Fishing is very special to me—especially when I go with my son, Connor.
It’s father and son time; a chance to check in to see how things are going, get insights into his life and, perhaps, offer a bit of counsel: It is, after all, my job as his father to offer Connor advice and help drive real-world results—to identify the data points that hold the most value and use what those data points communicate to enhance his life path and the experiences he’ll have along it.
Sometimes we fish in the ocean.
Sometimes we fish in the lake.
And sometimes we fish in a local pond.
This choice of locale carries its own lessons.
When we fish in the ocean, we need to charter a boat, a captain, and we are never sure what we will catch…if anything. The Atlantic Ocean is massive and out on it we must deal with waves, currents, and white caps.
When we go fishing in the lake, it is not as expensive as fishing in the ocean—and we have a greater likelihood of knowing what we will catch.
When my son and I fish in the pond, we know what we will catch. It also takes less time to catch a fish and there is no need to rent a boat. Fishing in the pond is simple, easy, and fun compared to fishing in the ocean or a lake.
As you may have suspected, I see a metaphor in this that relates to my “day jobs”—and some of the philosophy I bring to that work.
Big Data is like fishing in the ocean: massive volumes of both structured and unstructured data that are so large it is difficult to process through traditional database and software techniques. In most organizations, the volume of data is too big for it to move quickly through system processing, or it exceeds the current processing capacity.
Big Data is high volume and high variety. This is to say, it requires new technologies and techniques to capture, store, and analyze it. This information is used to enhance decision-making, provide insight and discovery, and support and optimize processes. It is always challenging and costly to collect, manage and use, and it is not necessarily relevant to any specific problem or issue to resolve.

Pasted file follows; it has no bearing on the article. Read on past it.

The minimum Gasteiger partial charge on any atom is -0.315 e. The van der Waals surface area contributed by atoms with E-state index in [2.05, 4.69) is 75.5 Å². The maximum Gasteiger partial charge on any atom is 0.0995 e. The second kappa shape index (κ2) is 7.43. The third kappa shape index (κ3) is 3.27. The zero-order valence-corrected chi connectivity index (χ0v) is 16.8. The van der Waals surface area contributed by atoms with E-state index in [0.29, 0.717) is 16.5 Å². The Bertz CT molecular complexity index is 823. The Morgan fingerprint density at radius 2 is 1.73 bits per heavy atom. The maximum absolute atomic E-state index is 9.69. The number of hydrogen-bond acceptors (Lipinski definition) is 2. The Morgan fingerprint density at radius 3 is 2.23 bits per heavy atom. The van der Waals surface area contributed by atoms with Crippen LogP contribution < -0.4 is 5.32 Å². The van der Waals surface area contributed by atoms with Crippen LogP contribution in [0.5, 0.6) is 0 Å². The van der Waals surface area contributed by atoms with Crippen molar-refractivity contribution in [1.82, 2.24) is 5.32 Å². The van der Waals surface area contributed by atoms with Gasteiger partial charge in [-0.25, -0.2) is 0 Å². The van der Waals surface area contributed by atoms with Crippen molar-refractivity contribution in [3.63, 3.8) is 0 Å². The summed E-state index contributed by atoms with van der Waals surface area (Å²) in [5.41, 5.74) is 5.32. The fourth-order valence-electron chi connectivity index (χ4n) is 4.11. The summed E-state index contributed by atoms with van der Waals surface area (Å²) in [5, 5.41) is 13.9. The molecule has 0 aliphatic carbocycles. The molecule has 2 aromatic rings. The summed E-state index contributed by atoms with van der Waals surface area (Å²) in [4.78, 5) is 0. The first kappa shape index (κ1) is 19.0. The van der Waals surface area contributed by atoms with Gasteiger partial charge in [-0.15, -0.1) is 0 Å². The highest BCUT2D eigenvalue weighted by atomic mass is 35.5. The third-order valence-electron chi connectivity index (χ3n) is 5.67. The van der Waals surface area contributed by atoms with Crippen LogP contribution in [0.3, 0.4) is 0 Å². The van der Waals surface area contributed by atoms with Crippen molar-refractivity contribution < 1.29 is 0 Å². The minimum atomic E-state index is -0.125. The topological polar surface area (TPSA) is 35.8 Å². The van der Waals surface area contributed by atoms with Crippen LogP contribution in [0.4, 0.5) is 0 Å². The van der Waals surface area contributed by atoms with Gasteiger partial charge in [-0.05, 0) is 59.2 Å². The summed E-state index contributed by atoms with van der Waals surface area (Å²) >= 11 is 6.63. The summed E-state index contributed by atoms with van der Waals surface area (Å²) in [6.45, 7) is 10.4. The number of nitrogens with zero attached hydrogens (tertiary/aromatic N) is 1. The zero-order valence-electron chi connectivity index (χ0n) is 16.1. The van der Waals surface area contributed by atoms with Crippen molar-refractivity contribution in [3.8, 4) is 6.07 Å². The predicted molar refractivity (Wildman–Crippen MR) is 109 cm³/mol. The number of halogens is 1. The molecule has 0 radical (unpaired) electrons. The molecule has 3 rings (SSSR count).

Gartner defines Big Data as “high-volume, high-velocity, and high-variety information assets that demand cost-effective, innovative forms of information processing for enhanced insight and decision making.”
We must be aware the data we have is not necessarily the data we really need to drive value.
Data lakes are like fishing in a lake—not as large as an ocean and with a more concentrated type of data. The data lake storage repository holds a vast amount of raw data, in its native format, until it is needed.
While a hierarchical data warehouse store data in files or folders, a data lake uses a flat architecture to store data, the purpose of which is not yet defined. You can store your data “as is” without having to first structure the data and run different types of analytics.
Gartner refers to Data Lakes, in broad terms, as “enterprise-wide data management platforms for analyzing disparate sources of data in its native format.”
The data we capture is missing the context and framework to drive insights.
Data pond is a term I crafted many years ago during my undergraduate studies at St John’s University in New York City. A well-realized data pond can provide critical insights and vital clarity that is almost impossible to find with larger volumes of data. You can have data without information, but you cannot have information without data.
That said, there is zero value in information if it doesn’t drive actionable insights. Why do we think bigger is better and more is better than less?
I think less is better, more is waste, and bigger is not better.
Bigger is just…bigger—more costly, harder to deal with, and extremely difficult to drive real insights that will help lead an organization to success.
Initiated in 1958, Project Mercury was the United States’ first man-in-space program. The objectives of the program, which made six manned flights from 1961 to 1963, were highly specific: orbit a manned spacecraft around Earth, investigate man’s ability to function in space and recover both man and spacecraft safely. The computers used on that project utilized 300 kilobytes of memory.
If you can operate a spacecraft on less memory than it takes to get a snapshot of my kids, we can certainly do more with less and drive real actionable insights through data ponds.
Small enough for human comprehension, data ponds offer an accessible volume and format that is informative and, most importantly, actionable.
It is not about the data.
It is about the insights that will drive value.
This is the end game, nothing more, nothing less.
Why fish in the ocean when you have all you can eat in the pond next door?
Fish in the pond with me and my son, not in the ocean with Captain Ahab or in the lakes with the Loch Ness Monster: You will find the fish you’re looking for faster and easier at a lower cost.
Best of all, you can tell all your friends about the insights you learned about life and business while fishing—without getting lost in a sea of data.